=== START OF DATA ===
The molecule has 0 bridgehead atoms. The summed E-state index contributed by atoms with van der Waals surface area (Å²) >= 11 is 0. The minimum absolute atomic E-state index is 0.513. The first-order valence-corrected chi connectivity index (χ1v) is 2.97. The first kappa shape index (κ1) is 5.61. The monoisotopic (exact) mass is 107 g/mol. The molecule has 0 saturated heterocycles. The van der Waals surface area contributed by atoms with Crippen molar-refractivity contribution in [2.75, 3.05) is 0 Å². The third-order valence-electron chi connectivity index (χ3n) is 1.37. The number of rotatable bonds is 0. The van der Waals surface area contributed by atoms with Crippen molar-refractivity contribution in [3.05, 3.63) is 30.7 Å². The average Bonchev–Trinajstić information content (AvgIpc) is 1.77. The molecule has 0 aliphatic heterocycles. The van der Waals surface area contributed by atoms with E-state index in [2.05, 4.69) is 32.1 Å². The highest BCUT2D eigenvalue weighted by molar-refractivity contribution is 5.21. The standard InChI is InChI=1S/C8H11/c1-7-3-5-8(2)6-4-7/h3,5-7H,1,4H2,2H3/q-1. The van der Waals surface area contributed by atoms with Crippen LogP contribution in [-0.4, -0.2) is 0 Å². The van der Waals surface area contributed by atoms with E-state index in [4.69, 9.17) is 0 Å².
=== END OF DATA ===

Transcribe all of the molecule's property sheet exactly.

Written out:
The molecule has 0 bridgehead atoms. The summed E-state index contributed by atoms with van der Waals surface area (Å²) >= 11 is 0. The minimum absolute atomic E-state index is 0.513. The first-order valence-corrected chi connectivity index (χ1v) is 2.97. The first kappa shape index (κ1) is 5.61. The monoisotopic (exact) mass is 107 g/mol. The molecule has 0 saturated heterocycles. The van der Waals surface area contributed by atoms with Crippen molar-refractivity contribution in [2.75, 3.05) is 0 Å². The third-order valence-electron chi connectivity index (χ3n) is 1.37. The number of rotatable bonds is 0. The van der Waals surface area contributed by atoms with Crippen molar-refractivity contribution in [3.05, 3.63) is 30.7 Å². The average Bonchev–Trinajstić information content (AvgIpc) is 1.77. The molecule has 0 aliphatic heterocycles. The van der Waals surface area contributed by atoms with E-state index in [2.05, 4.69) is 32.1 Å². The highest BCUT2D eigenvalue weighted by molar-refractivity contribution is 5.21. The standard InChI is InChI=1S/C8H11/c1-7-3-5-8(2)6-4-7/h3,5-7H,1,4H2,2H3/q-1. The van der Waals surface area contributed by atoms with Crippen LogP contribution in [-0.4, -0.2) is 0 Å². The van der Waals surface area contributed by atoms with E-state index in [4.69, 9.17) is 0 Å².